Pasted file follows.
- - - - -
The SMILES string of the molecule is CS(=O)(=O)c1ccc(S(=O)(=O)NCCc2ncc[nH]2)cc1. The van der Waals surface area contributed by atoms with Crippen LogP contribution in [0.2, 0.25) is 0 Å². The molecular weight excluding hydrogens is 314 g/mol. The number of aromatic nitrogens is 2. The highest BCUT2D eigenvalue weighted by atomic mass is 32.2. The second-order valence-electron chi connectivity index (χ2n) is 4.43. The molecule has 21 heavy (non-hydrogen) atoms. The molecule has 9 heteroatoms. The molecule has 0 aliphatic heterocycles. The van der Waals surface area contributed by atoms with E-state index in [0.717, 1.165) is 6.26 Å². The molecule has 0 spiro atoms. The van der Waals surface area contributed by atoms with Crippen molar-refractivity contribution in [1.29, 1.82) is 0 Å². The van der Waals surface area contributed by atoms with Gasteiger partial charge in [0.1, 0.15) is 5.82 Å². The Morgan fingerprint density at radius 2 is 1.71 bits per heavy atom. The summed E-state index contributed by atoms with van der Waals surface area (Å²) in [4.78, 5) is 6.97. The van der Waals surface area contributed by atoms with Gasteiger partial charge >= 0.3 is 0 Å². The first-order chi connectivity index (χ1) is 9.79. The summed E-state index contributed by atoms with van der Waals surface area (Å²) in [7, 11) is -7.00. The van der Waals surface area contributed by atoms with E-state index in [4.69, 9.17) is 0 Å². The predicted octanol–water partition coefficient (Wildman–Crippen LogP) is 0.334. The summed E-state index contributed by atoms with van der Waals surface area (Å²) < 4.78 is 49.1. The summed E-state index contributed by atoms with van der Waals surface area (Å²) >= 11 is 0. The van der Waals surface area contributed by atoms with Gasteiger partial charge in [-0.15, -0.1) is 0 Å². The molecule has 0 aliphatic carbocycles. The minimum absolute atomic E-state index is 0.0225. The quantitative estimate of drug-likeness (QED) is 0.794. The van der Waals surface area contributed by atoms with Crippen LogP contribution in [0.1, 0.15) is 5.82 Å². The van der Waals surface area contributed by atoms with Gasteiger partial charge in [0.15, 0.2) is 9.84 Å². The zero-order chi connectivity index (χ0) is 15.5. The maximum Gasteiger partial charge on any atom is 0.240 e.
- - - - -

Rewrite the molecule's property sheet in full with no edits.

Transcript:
The SMILES string of the molecule is CS(=O)(=O)c1ccc(S(=O)(=O)NCCc2ncc[nH]2)cc1. The van der Waals surface area contributed by atoms with Crippen LogP contribution in [0.2, 0.25) is 0 Å². The molecular weight excluding hydrogens is 314 g/mol. The number of aromatic nitrogens is 2. The highest BCUT2D eigenvalue weighted by atomic mass is 32.2. The second-order valence-electron chi connectivity index (χ2n) is 4.43. The molecule has 21 heavy (non-hydrogen) atoms. The molecule has 9 heteroatoms. The molecule has 0 aliphatic heterocycles. The van der Waals surface area contributed by atoms with E-state index in [0.717, 1.165) is 6.26 Å². The molecule has 0 spiro atoms. The van der Waals surface area contributed by atoms with Crippen molar-refractivity contribution in [1.29, 1.82) is 0 Å². The van der Waals surface area contributed by atoms with Gasteiger partial charge in [0.1, 0.15) is 5.82 Å². The Morgan fingerprint density at radius 2 is 1.71 bits per heavy atom. The summed E-state index contributed by atoms with van der Waals surface area (Å²) in [4.78, 5) is 6.97. The van der Waals surface area contributed by atoms with Gasteiger partial charge >= 0.3 is 0 Å². The first-order chi connectivity index (χ1) is 9.79. The summed E-state index contributed by atoms with van der Waals surface area (Å²) in [7, 11) is -7.00. The van der Waals surface area contributed by atoms with E-state index in [4.69, 9.17) is 0 Å². The predicted octanol–water partition coefficient (Wildman–Crippen LogP) is 0.334. The summed E-state index contributed by atoms with van der Waals surface area (Å²) < 4.78 is 49.1. The summed E-state index contributed by atoms with van der Waals surface area (Å²) >= 11 is 0. The van der Waals surface area contributed by atoms with Gasteiger partial charge in [-0.15, -0.1) is 0 Å². The molecule has 0 aliphatic carbocycles. The minimum absolute atomic E-state index is 0.0225. The quantitative estimate of drug-likeness (QED) is 0.794. The van der Waals surface area contributed by atoms with Crippen LogP contribution in [0.1, 0.15) is 5.82 Å². The van der Waals surface area contributed by atoms with Gasteiger partial charge in [0.15, 0.2) is 9.84 Å². The zero-order chi connectivity index (χ0) is 15.5. The maximum Gasteiger partial charge on any atom is 0.240 e.